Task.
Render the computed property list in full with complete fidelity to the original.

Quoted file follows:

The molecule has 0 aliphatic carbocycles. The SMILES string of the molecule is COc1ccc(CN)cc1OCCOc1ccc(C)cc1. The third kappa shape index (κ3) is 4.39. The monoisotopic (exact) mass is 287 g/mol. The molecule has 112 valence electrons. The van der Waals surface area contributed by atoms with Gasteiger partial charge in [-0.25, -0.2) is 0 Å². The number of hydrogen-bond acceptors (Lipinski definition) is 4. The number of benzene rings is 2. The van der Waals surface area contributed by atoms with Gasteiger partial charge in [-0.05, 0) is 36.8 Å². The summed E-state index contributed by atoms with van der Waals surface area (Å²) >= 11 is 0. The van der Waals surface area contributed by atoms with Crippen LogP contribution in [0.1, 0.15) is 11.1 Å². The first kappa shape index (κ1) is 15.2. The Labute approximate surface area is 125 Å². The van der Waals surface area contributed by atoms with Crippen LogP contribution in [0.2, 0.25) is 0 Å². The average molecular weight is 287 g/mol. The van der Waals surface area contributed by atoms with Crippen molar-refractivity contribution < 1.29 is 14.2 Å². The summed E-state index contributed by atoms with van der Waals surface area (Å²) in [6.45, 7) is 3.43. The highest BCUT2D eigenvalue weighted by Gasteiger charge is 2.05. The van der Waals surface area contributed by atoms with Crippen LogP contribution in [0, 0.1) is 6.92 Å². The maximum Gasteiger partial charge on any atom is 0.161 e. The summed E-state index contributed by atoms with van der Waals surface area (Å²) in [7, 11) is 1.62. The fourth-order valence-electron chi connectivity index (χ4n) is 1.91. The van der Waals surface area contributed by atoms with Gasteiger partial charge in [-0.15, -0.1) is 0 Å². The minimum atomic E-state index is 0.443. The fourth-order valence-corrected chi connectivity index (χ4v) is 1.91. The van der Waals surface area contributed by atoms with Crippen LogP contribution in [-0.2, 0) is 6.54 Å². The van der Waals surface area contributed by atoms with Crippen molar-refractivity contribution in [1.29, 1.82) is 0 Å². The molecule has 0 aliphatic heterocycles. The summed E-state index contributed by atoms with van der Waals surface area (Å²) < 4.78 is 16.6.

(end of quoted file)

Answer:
The molecule has 0 aliphatic carbocycles. The SMILES string of the molecule is COc1ccc(CN)cc1OCCOc1ccc(C)cc1. The third kappa shape index (κ3) is 4.39. The monoisotopic (exact) mass is 287 g/mol. The molecule has 112 valence electrons. The van der Waals surface area contributed by atoms with Gasteiger partial charge in [-0.25, -0.2) is 0 Å². The number of hydrogen-bond acceptors (Lipinski definition) is 4. The number of benzene rings is 2. The van der Waals surface area contributed by atoms with Gasteiger partial charge in [-0.05, 0) is 36.8 Å². The summed E-state index contributed by atoms with van der Waals surface area (Å²) >= 11 is 0. The van der Waals surface area contributed by atoms with Crippen LogP contribution in [0.1, 0.15) is 11.1 Å². The first kappa shape index (κ1) is 15.2. The Labute approximate surface area is 125 Å². The van der Waals surface area contributed by atoms with Crippen LogP contribution in [0.2, 0.25) is 0 Å². The average molecular weight is 287 g/mol. The van der Waals surface area contributed by atoms with Crippen molar-refractivity contribution < 1.29 is 14.2 Å². The summed E-state index contributed by atoms with van der Waals surface area (Å²) in [6.45, 7) is 3.43. The highest BCUT2D eigenvalue weighted by Gasteiger charge is 2.05. The van der Waals surface area contributed by atoms with Crippen LogP contribution in [0, 0.1) is 6.92 Å². The maximum Gasteiger partial charge on any atom is 0.161 e. The summed E-state index contributed by atoms with van der Waals surface area (Å²) in [7, 11) is 1.62. The fourth-order valence-electron chi connectivity index (χ4n) is 1.91. The van der Waals surface area contributed by atoms with Gasteiger partial charge in [-0.15, -0.1) is 0 Å². The minimum atomic E-state index is 0.443. The fourth-order valence-corrected chi connectivity index (χ4v) is 1.91. The van der Waals surface area contributed by atoms with Crippen LogP contribution in [-0.2, 0) is 6.54 Å². The van der Waals surface area contributed by atoms with Crippen molar-refractivity contribution in [1.29, 1.82) is 0 Å². The molecule has 0 aliphatic heterocycles. The summed E-state index contributed by atoms with van der Waals surface area (Å²) < 4.78 is 16.6.